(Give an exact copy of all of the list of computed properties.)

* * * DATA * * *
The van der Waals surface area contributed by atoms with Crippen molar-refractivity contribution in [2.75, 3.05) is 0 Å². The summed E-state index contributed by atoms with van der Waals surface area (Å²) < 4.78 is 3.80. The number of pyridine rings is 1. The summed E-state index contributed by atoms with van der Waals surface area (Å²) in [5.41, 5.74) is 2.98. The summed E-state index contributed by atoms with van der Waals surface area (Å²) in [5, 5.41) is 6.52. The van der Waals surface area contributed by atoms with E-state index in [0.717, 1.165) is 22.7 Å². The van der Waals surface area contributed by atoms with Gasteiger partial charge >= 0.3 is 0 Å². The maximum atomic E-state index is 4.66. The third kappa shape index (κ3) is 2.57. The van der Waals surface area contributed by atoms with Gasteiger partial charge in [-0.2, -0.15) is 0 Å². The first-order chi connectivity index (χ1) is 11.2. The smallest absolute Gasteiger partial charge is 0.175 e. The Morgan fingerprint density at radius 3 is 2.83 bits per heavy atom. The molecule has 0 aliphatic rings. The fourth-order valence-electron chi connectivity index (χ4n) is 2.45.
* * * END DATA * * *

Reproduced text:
The van der Waals surface area contributed by atoms with Crippen molar-refractivity contribution in [2.75, 3.05) is 0 Å². The summed E-state index contributed by atoms with van der Waals surface area (Å²) < 4.78 is 3.80. The number of pyridine rings is 1. The summed E-state index contributed by atoms with van der Waals surface area (Å²) in [5.41, 5.74) is 2.98. The summed E-state index contributed by atoms with van der Waals surface area (Å²) in [5, 5.41) is 6.52. The van der Waals surface area contributed by atoms with E-state index in [0.717, 1.165) is 22.7 Å². The van der Waals surface area contributed by atoms with Gasteiger partial charge >= 0.3 is 0 Å². The maximum atomic E-state index is 4.66. The third kappa shape index (κ3) is 2.57. The van der Waals surface area contributed by atoms with Gasteiger partial charge in [-0.2, -0.15) is 0 Å². The first-order chi connectivity index (χ1) is 11.2. The smallest absolute Gasteiger partial charge is 0.175 e. The Morgan fingerprint density at radius 3 is 2.83 bits per heavy atom. The molecule has 0 aliphatic rings. The fourth-order valence-electron chi connectivity index (χ4n) is 2.45.